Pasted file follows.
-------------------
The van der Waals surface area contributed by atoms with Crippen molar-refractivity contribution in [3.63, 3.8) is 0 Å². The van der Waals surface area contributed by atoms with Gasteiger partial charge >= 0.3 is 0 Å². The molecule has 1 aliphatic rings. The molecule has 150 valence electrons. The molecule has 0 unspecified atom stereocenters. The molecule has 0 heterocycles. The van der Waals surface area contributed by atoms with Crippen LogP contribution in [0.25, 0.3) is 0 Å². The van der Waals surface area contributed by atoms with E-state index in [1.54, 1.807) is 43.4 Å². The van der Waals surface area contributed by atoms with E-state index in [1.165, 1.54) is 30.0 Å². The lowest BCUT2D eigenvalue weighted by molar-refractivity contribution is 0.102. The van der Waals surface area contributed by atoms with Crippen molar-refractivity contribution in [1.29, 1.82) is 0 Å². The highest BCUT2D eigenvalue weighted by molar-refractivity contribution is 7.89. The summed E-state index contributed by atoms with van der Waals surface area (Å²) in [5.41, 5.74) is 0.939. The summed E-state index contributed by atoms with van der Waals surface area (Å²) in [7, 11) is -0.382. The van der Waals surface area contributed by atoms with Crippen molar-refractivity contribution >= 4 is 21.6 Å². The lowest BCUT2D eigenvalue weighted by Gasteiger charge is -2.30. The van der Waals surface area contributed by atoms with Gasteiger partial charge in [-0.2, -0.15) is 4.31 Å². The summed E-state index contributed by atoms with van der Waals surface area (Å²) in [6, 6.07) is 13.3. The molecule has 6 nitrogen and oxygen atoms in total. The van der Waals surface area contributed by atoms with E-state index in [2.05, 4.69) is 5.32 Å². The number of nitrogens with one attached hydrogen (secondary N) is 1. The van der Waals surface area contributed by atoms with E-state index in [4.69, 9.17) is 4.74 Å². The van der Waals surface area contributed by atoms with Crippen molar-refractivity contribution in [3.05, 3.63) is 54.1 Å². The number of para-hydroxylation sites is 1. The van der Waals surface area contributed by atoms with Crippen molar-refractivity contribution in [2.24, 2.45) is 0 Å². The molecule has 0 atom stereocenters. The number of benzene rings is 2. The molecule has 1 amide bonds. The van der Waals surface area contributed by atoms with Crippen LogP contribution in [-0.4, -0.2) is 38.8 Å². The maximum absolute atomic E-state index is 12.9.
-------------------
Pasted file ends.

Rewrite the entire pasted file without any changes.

The van der Waals surface area contributed by atoms with Crippen molar-refractivity contribution in [3.63, 3.8) is 0 Å². The van der Waals surface area contributed by atoms with Gasteiger partial charge >= 0.3 is 0 Å². The molecule has 1 aliphatic rings. The molecule has 150 valence electrons. The molecule has 0 unspecified atom stereocenters. The molecule has 0 heterocycles. The van der Waals surface area contributed by atoms with Crippen LogP contribution in [0.25, 0.3) is 0 Å². The van der Waals surface area contributed by atoms with E-state index in [1.54, 1.807) is 43.4 Å². The van der Waals surface area contributed by atoms with E-state index in [1.165, 1.54) is 30.0 Å². The lowest BCUT2D eigenvalue weighted by molar-refractivity contribution is 0.102. The van der Waals surface area contributed by atoms with Crippen molar-refractivity contribution in [1.29, 1.82) is 0 Å². The highest BCUT2D eigenvalue weighted by molar-refractivity contribution is 7.89. The summed E-state index contributed by atoms with van der Waals surface area (Å²) in [5.41, 5.74) is 0.939. The summed E-state index contributed by atoms with van der Waals surface area (Å²) in [7, 11) is -0.382. The van der Waals surface area contributed by atoms with Crippen molar-refractivity contribution >= 4 is 21.6 Å². The lowest BCUT2D eigenvalue weighted by Gasteiger charge is -2.30. The van der Waals surface area contributed by atoms with Gasteiger partial charge in [-0.2, -0.15) is 4.31 Å². The summed E-state index contributed by atoms with van der Waals surface area (Å²) in [6, 6.07) is 13.3. The molecule has 6 nitrogen and oxygen atoms in total. The van der Waals surface area contributed by atoms with E-state index in [2.05, 4.69) is 5.32 Å². The number of nitrogens with one attached hydrogen (secondary N) is 1. The van der Waals surface area contributed by atoms with E-state index in [4.69, 9.17) is 4.74 Å². The van der Waals surface area contributed by atoms with Crippen molar-refractivity contribution in [3.05, 3.63) is 54.1 Å². The number of para-hydroxylation sites is 1. The van der Waals surface area contributed by atoms with Crippen molar-refractivity contribution in [2.24, 2.45) is 0 Å². The molecule has 0 atom stereocenters. The number of benzene rings is 2. The molecule has 1 amide bonds. The van der Waals surface area contributed by atoms with Crippen LogP contribution in [-0.4, -0.2) is 38.8 Å². The maximum absolute atomic E-state index is 12.9.